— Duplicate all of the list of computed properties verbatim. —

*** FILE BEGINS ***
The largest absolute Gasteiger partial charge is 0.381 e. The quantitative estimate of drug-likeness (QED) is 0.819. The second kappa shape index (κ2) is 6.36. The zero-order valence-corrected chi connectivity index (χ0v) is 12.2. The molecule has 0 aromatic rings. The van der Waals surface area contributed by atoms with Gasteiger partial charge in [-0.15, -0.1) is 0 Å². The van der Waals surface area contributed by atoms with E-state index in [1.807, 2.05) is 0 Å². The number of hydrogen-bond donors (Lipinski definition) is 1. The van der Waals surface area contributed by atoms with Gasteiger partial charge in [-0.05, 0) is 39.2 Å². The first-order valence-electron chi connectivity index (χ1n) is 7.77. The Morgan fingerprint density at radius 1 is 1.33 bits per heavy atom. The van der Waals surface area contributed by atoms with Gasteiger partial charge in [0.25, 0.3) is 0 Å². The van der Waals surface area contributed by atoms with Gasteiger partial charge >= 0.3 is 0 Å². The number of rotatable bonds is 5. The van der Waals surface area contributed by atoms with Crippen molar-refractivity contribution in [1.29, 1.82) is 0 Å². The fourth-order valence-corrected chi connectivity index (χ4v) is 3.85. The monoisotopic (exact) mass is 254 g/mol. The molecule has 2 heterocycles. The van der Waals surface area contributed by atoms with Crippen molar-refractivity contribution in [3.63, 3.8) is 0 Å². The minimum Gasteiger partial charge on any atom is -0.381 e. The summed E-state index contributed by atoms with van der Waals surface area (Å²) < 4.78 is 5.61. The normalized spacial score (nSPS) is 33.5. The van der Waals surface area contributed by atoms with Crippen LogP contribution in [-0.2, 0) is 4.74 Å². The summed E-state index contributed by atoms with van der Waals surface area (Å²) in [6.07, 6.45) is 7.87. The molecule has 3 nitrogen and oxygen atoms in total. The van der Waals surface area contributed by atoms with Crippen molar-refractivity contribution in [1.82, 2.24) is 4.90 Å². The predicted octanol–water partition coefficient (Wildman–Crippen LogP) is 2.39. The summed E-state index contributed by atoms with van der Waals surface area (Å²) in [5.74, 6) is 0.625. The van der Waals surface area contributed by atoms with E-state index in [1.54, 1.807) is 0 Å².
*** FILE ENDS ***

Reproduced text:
The largest absolute Gasteiger partial charge is 0.381 e. The quantitative estimate of drug-likeness (QED) is 0.819. The second kappa shape index (κ2) is 6.36. The zero-order valence-corrected chi connectivity index (χ0v) is 12.2. The molecule has 0 aromatic rings. The van der Waals surface area contributed by atoms with Gasteiger partial charge in [-0.15, -0.1) is 0 Å². The van der Waals surface area contributed by atoms with E-state index in [1.807, 2.05) is 0 Å². The number of hydrogen-bond donors (Lipinski definition) is 1. The van der Waals surface area contributed by atoms with Gasteiger partial charge in [-0.05, 0) is 39.2 Å². The first-order valence-electron chi connectivity index (χ1n) is 7.77. The Morgan fingerprint density at radius 1 is 1.33 bits per heavy atom. The van der Waals surface area contributed by atoms with Gasteiger partial charge in [0.25, 0.3) is 0 Å². The van der Waals surface area contributed by atoms with Gasteiger partial charge >= 0.3 is 0 Å². The number of rotatable bonds is 5. The van der Waals surface area contributed by atoms with Crippen molar-refractivity contribution in [1.29, 1.82) is 0 Å². The fourth-order valence-corrected chi connectivity index (χ4v) is 3.85. The monoisotopic (exact) mass is 254 g/mol. The molecule has 2 heterocycles. The van der Waals surface area contributed by atoms with Crippen molar-refractivity contribution in [3.63, 3.8) is 0 Å². The minimum Gasteiger partial charge on any atom is -0.381 e. The summed E-state index contributed by atoms with van der Waals surface area (Å²) < 4.78 is 5.61. The normalized spacial score (nSPS) is 33.5. The van der Waals surface area contributed by atoms with Crippen LogP contribution in [-0.2, 0) is 4.74 Å². The summed E-state index contributed by atoms with van der Waals surface area (Å²) in [6.07, 6.45) is 7.87. The molecule has 3 nitrogen and oxygen atoms in total. The van der Waals surface area contributed by atoms with Crippen molar-refractivity contribution in [1.82, 2.24) is 4.90 Å². The predicted octanol–water partition coefficient (Wildman–Crippen LogP) is 2.39. The summed E-state index contributed by atoms with van der Waals surface area (Å²) in [5.74, 6) is 0.625. The van der Waals surface area contributed by atoms with E-state index in [1.54, 1.807) is 0 Å².